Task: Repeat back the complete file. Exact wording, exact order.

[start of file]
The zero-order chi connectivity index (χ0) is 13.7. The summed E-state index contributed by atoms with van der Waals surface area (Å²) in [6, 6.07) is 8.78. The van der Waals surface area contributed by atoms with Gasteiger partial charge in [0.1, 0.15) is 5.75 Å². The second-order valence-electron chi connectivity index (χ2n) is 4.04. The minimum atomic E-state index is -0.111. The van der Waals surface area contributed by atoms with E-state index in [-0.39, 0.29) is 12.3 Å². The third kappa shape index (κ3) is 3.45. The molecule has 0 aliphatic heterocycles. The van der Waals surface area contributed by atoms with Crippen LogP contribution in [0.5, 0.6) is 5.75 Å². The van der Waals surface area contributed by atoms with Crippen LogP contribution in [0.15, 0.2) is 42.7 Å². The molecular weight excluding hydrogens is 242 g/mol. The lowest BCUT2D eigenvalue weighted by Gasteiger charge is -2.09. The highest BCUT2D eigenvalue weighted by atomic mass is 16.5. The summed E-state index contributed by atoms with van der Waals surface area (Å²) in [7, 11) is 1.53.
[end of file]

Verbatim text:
The zero-order chi connectivity index (χ0) is 13.7. The summed E-state index contributed by atoms with van der Waals surface area (Å²) in [6, 6.07) is 8.78. The van der Waals surface area contributed by atoms with Gasteiger partial charge in [0.1, 0.15) is 5.75 Å². The second-order valence-electron chi connectivity index (χ2n) is 4.04. The minimum atomic E-state index is -0.111. The van der Waals surface area contributed by atoms with E-state index in [-0.39, 0.29) is 12.3 Å². The third kappa shape index (κ3) is 3.45. The molecule has 0 aliphatic heterocycles. The van der Waals surface area contributed by atoms with Crippen LogP contribution in [0.5, 0.6) is 5.75 Å². The van der Waals surface area contributed by atoms with Crippen LogP contribution in [0.15, 0.2) is 42.7 Å². The molecular weight excluding hydrogens is 242 g/mol. The lowest BCUT2D eigenvalue weighted by Gasteiger charge is -2.09. The highest BCUT2D eigenvalue weighted by atomic mass is 16.5. The summed E-state index contributed by atoms with van der Waals surface area (Å²) in [7, 11) is 1.53.